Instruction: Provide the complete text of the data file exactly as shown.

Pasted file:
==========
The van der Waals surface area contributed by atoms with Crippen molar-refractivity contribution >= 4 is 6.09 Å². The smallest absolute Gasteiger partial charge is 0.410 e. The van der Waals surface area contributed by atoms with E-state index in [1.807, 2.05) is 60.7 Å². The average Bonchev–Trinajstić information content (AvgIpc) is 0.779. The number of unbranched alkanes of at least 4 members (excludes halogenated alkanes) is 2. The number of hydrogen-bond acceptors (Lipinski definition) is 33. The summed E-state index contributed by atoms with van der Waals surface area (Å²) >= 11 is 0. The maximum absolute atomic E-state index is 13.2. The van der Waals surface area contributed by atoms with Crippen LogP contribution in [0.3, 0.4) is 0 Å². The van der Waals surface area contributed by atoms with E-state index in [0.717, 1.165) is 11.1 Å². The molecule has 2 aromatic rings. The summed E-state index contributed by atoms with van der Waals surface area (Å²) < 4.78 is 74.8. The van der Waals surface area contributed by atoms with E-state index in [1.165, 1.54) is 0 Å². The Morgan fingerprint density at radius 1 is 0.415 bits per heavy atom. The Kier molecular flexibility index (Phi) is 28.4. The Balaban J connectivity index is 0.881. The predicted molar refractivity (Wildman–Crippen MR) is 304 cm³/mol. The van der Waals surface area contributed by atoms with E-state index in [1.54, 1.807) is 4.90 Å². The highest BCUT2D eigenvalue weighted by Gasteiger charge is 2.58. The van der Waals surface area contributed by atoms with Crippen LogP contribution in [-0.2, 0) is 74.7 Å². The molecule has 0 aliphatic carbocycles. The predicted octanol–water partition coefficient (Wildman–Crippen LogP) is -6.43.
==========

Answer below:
The van der Waals surface area contributed by atoms with Crippen molar-refractivity contribution >= 4 is 6.09 Å². The smallest absolute Gasteiger partial charge is 0.410 e. The van der Waals surface area contributed by atoms with E-state index in [1.807, 2.05) is 60.7 Å². The average Bonchev–Trinajstić information content (AvgIpc) is 0.779. The number of unbranched alkanes of at least 4 members (excludes halogenated alkanes) is 2. The number of hydrogen-bond acceptors (Lipinski definition) is 33. The summed E-state index contributed by atoms with van der Waals surface area (Å²) >= 11 is 0. The maximum absolute atomic E-state index is 13.2. The van der Waals surface area contributed by atoms with Crippen LogP contribution in [0.3, 0.4) is 0 Å². The van der Waals surface area contributed by atoms with E-state index in [0.717, 1.165) is 11.1 Å². The molecule has 2 aromatic rings. The summed E-state index contributed by atoms with van der Waals surface area (Å²) < 4.78 is 74.8. The van der Waals surface area contributed by atoms with E-state index in [1.165, 1.54) is 0 Å². The Morgan fingerprint density at radius 1 is 0.415 bits per heavy atom. The Kier molecular flexibility index (Phi) is 28.4. The Balaban J connectivity index is 0.881. The predicted molar refractivity (Wildman–Crippen MR) is 304 cm³/mol. The van der Waals surface area contributed by atoms with E-state index in [1.54, 1.807) is 4.90 Å². The highest BCUT2D eigenvalue weighted by Gasteiger charge is 2.58. The van der Waals surface area contributed by atoms with Crippen LogP contribution in [-0.2, 0) is 74.7 Å². The molecule has 0 aliphatic carbocycles. The predicted octanol–water partition coefficient (Wildman–Crippen LogP) is -6.43.